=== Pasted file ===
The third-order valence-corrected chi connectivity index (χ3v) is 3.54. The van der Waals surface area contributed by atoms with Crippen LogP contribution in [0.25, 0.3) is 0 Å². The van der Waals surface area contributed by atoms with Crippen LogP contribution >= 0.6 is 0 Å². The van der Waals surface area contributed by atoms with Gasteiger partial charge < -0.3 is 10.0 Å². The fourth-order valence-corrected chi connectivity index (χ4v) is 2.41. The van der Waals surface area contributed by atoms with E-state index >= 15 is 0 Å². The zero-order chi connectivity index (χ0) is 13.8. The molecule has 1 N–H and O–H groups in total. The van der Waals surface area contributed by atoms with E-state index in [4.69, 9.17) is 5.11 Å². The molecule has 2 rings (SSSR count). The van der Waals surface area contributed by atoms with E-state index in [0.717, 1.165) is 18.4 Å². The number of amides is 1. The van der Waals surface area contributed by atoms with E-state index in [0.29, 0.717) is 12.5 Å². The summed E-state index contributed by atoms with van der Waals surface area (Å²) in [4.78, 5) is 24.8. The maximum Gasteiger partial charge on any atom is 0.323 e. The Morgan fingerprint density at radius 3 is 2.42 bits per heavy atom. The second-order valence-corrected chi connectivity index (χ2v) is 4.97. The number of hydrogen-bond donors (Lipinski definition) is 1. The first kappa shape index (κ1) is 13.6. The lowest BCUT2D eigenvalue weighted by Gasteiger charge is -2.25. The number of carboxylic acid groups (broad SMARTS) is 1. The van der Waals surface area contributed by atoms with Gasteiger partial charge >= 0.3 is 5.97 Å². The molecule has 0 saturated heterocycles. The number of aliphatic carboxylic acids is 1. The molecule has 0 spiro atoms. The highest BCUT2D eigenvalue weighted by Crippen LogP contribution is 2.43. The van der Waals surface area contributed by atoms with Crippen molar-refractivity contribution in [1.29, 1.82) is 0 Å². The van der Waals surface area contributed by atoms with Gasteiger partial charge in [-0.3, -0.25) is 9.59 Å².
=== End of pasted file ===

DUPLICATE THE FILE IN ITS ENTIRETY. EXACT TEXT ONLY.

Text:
The third-order valence-corrected chi connectivity index (χ3v) is 3.54. The van der Waals surface area contributed by atoms with Crippen LogP contribution in [0.25, 0.3) is 0 Å². The van der Waals surface area contributed by atoms with Crippen LogP contribution >= 0.6 is 0 Å². The van der Waals surface area contributed by atoms with Gasteiger partial charge < -0.3 is 10.0 Å². The fourth-order valence-corrected chi connectivity index (χ4v) is 2.41. The van der Waals surface area contributed by atoms with E-state index >= 15 is 0 Å². The zero-order chi connectivity index (χ0) is 13.8. The molecule has 1 N–H and O–H groups in total. The van der Waals surface area contributed by atoms with E-state index in [4.69, 9.17) is 5.11 Å². The molecule has 2 rings (SSSR count). The van der Waals surface area contributed by atoms with E-state index in [0.717, 1.165) is 18.4 Å². The number of amides is 1. The van der Waals surface area contributed by atoms with E-state index in [0.29, 0.717) is 12.5 Å². The summed E-state index contributed by atoms with van der Waals surface area (Å²) in [4.78, 5) is 24.8. The maximum Gasteiger partial charge on any atom is 0.323 e. The Morgan fingerprint density at radius 3 is 2.42 bits per heavy atom. The second-order valence-corrected chi connectivity index (χ2v) is 4.97. The number of hydrogen-bond donors (Lipinski definition) is 1. The first kappa shape index (κ1) is 13.6. The lowest BCUT2D eigenvalue weighted by Gasteiger charge is -2.25. The number of carboxylic acid groups (broad SMARTS) is 1. The van der Waals surface area contributed by atoms with Gasteiger partial charge >= 0.3 is 5.97 Å². The molecule has 0 saturated heterocycles. The number of aliphatic carboxylic acids is 1. The molecule has 0 spiro atoms. The highest BCUT2D eigenvalue weighted by Crippen LogP contribution is 2.43. The van der Waals surface area contributed by atoms with Crippen molar-refractivity contribution in [1.29, 1.82) is 0 Å². The van der Waals surface area contributed by atoms with Gasteiger partial charge in [-0.3, -0.25) is 9.59 Å².